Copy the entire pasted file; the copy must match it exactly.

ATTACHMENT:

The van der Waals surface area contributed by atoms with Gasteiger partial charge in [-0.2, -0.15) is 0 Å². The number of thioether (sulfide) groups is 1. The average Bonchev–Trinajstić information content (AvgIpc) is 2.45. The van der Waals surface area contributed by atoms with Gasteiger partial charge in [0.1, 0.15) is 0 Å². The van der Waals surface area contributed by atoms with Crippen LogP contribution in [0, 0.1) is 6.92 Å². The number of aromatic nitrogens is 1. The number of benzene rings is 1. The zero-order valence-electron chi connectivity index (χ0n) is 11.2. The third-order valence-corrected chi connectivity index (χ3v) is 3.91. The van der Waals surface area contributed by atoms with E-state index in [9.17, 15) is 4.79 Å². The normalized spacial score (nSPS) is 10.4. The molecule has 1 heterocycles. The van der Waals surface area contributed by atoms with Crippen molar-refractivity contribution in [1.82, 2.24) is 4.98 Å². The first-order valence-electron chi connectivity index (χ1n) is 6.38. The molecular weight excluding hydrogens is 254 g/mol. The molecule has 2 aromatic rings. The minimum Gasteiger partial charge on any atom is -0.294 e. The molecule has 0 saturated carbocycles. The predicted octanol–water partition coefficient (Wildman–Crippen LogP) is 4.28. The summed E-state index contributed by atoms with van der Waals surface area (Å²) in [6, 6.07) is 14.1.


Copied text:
The van der Waals surface area contributed by atoms with Gasteiger partial charge in [-0.2, -0.15) is 0 Å². The number of thioether (sulfide) groups is 1. The average Bonchev–Trinajstić information content (AvgIpc) is 2.45. The van der Waals surface area contributed by atoms with Gasteiger partial charge in [0.1, 0.15) is 0 Å². The van der Waals surface area contributed by atoms with Crippen LogP contribution in [0, 0.1) is 6.92 Å². The number of aromatic nitrogens is 1. The number of benzene rings is 1. The zero-order valence-electron chi connectivity index (χ0n) is 11.2. The third-order valence-corrected chi connectivity index (χ3v) is 3.91. The van der Waals surface area contributed by atoms with E-state index in [9.17, 15) is 4.79 Å². The normalized spacial score (nSPS) is 10.4. The molecule has 1 heterocycles. The van der Waals surface area contributed by atoms with Crippen molar-refractivity contribution in [1.82, 2.24) is 4.98 Å². The first-order valence-electron chi connectivity index (χ1n) is 6.38. The molecular weight excluding hydrogens is 254 g/mol. The molecule has 2 aromatic rings. The minimum Gasteiger partial charge on any atom is -0.294 e. The molecule has 0 saturated carbocycles. The predicted octanol–water partition coefficient (Wildman–Crippen LogP) is 4.28. The summed E-state index contributed by atoms with van der Waals surface area (Å²) in [6, 6.07) is 14.1.